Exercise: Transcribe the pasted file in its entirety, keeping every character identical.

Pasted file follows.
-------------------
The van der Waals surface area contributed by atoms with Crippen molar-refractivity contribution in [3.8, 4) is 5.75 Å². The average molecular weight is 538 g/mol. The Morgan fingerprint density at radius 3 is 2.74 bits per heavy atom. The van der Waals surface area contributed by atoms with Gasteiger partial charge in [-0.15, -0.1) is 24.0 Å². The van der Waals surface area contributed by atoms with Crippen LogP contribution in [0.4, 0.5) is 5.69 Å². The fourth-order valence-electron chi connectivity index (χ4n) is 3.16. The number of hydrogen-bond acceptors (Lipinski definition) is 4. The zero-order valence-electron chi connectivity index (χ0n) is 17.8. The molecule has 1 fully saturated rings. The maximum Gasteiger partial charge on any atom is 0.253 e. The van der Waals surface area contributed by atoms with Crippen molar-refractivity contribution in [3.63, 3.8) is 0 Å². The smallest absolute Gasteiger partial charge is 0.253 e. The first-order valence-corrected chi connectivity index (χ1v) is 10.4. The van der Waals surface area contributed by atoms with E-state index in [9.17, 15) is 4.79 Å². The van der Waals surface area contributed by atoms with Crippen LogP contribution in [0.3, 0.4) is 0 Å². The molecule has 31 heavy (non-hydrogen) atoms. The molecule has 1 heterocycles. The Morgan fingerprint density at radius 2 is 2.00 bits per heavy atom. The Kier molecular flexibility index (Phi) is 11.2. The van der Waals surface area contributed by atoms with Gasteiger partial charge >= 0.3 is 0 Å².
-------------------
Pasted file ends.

The van der Waals surface area contributed by atoms with Crippen molar-refractivity contribution in [3.8, 4) is 5.75 Å². The average molecular weight is 538 g/mol. The Morgan fingerprint density at radius 3 is 2.74 bits per heavy atom. The van der Waals surface area contributed by atoms with Gasteiger partial charge in [-0.15, -0.1) is 24.0 Å². The van der Waals surface area contributed by atoms with Crippen LogP contribution in [0.4, 0.5) is 5.69 Å². The fourth-order valence-electron chi connectivity index (χ4n) is 3.16. The number of hydrogen-bond acceptors (Lipinski definition) is 4. The zero-order valence-electron chi connectivity index (χ0n) is 17.8. The molecule has 1 fully saturated rings. The maximum Gasteiger partial charge on any atom is 0.253 e. The van der Waals surface area contributed by atoms with Crippen molar-refractivity contribution in [3.63, 3.8) is 0 Å². The smallest absolute Gasteiger partial charge is 0.253 e. The first-order valence-corrected chi connectivity index (χ1v) is 10.4. The van der Waals surface area contributed by atoms with E-state index in [9.17, 15) is 4.79 Å². The van der Waals surface area contributed by atoms with Crippen LogP contribution in [0.3, 0.4) is 0 Å². The molecule has 31 heavy (non-hydrogen) atoms. The molecule has 1 heterocycles. The Morgan fingerprint density at radius 2 is 2.00 bits per heavy atom. The Kier molecular flexibility index (Phi) is 11.2. The van der Waals surface area contributed by atoms with Gasteiger partial charge >= 0.3 is 0 Å².